Move! God Is Speaking
God spoke to Jonah and told him to go to Nineveh and tell them that they had gone against God. Nineveh! The home of the enemies of his people! He couldn’t possibly do what God was asking. Why would God care about the very people he hated because they were his enemy? He tried to go the opposite way to Tarshish and Joppa, he begged to be released from this responsibility, but God had said, “Move!”
This is the third in UMC Discipleship Ministries’ Rise Up! worship series, modified for online ministry.
Note: For best understanding and flow, listen to each video where it is placed in the page before moving on to the next portion of text as placement is based on where the music/audio would take place during a live service.
Prelude & Opening Hymn
Word and Response
(Jonah 3:1-3a, 10, 4-9 NRSV; paraphrase by Taylor Burton-Edwards, UMC Discipleship Ministries)
The word of the Lord came to Jonah a second time.
The Lord: Get up, go to Nineveh, that great city, and proclaim to it the message that I tell you.
So Jonah set out and went to Nineveh, according to the word of the Lord.
All: (sung response)
You may run, can’t be caught
You may hide, can’t be found
Brother when God get ready
You got to move
Jonah spent the day going into the heart of the city, crying out as he walked …
Jonah: Forty days more, and Nineveh will be overthrown!
All: (sung response)
You got to move, you got to move
You got to move, oh move
When my God get ready, You got to move
The people believed God. They proclaimed a fast, and everyone great and small, from the king to the animals of the field, put on sackcloth, turned from their evil ways, and cried out to God.
When God saw what they did, how they turned from their evil ways, God repented from the calamity God had planned to bring upon them; and did not do it.
The word of God for the people of God; thanks be to God.
Spoken Word Reflection – Brothers
Reflection for Sunday, January 21, 2018 – Move!
We don’t hear this in the scripture reading above, but when God first spoke to Jonah, Jonah didn’t want to do what God told him, so he tried his best to run away from God.
When it comes to why we resent something (or someone), it’s not without cause, right?
Jonah’s reasons for feeling the way he did about the Ninevites were simple and commonly held among the Hebrew. The Ninevites were literally the arch-enemies of his people. They were ruthless, warlike, cruel, and didn’t worship God but multiple “gods”. Jonah could easily justify their destruction by God. Jonah would have, at least, been momentarily excited that God was finally going to give the Ninevites what Jonah believed they deserved for their treatment of the Hebrews – annihilation. But, instead, he did his best to run away from it. Why?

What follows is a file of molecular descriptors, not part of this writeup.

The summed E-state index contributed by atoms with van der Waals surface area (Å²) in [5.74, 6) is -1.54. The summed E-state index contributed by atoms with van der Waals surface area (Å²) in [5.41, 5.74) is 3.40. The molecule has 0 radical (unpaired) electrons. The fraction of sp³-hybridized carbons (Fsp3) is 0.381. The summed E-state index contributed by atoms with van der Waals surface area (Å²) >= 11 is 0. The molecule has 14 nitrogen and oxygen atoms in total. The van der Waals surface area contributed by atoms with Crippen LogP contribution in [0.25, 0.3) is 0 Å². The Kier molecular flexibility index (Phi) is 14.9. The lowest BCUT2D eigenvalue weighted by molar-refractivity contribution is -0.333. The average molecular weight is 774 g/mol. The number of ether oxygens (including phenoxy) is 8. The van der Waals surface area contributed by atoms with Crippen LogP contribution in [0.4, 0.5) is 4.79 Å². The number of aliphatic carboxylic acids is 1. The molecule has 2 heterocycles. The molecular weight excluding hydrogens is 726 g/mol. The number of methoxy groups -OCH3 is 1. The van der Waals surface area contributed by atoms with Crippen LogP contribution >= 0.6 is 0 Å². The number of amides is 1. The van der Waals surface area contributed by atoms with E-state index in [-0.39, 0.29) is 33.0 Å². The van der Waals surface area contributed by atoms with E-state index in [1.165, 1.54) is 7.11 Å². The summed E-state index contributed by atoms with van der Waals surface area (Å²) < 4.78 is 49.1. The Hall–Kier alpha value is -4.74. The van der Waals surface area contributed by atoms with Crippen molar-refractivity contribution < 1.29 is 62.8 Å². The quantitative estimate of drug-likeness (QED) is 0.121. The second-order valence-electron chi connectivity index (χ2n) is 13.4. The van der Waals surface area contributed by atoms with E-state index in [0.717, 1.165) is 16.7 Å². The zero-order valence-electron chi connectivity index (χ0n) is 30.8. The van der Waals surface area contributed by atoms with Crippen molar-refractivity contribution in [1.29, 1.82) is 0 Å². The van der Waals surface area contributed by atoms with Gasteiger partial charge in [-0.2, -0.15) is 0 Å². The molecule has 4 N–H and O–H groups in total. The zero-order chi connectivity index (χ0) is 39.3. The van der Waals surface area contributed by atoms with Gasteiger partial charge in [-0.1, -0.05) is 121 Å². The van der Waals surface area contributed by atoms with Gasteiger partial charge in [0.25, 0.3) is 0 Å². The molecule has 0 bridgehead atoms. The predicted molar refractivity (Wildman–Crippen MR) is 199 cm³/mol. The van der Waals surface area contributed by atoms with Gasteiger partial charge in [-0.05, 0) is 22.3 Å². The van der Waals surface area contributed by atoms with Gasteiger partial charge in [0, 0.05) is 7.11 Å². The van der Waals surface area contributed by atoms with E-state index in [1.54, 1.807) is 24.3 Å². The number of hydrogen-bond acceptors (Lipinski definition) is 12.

He could have feared for his own life if he traveled to and in Nineveh. It was commonly known those people were a threat just because they were those people.
He could have avoided God’s call because he wanted God to destroy the Ninevites and knew God was full of mercy and might spare them if they repented. After all, in Jonah and the Hebrew peoples’ minds, the Ninevites deserved destruction – not forgiveness. They were unforgivable. He might not have wanted to be responsible for any part of what some might consider “saving” the Ninevites.
Finally, He could have tried to avoid God’s call simply because he could not set aside his personal hatred of the Ninevites and the very idea of being anywhere near the Ninevites was unacceptable to him.
There’s more to Jonah’s story than just today’s scripture. There’s the trip on the boat from Joppa to Tarshish when Jonah first flee’s God’s call, God sends a storm, the sailors call on their own gods who fail them, then turn to Jonah who says, “Just throw me overboard (kill me now) and the seas will calm.”
An important part is when the sailors have finally thrown Jonah overboard, the seas calm, and then God sends the great big fish to swallow Jonah up. After three days, Jonah admits (to himself and God) that God could redeem anyone including someone who’d run as close to Sheol (hell) as Jonah had and agrees to go to Nineveh if God will just save him.
If we were to read the rest of Jonah’s story, we’d find out that, after finally doing what God called him to do causing the Ninevites to sincerely repent for which God forgave them, Jonah forgot everything he’d said in the belly of that fish and angrily complained to God.
Poor Jonah! God did what Jonah knew God would do because Jonah understood who God was. God spared the Ninevites. And it flat ticked Jonah off. He was like, “Geez, God, just kill me now! The Ninevites? Really?”
God just said, “Is it right for you to be angry?” So Jonah stomped off to the desert outside the city, laid out his blanket, sat there, and waited “to see what would become of the city.”
Can you imagine what Jonah was thinking? “I know they’ll mess up. They’re godless Ninevites. This won’t last. They don’t deserve to live.”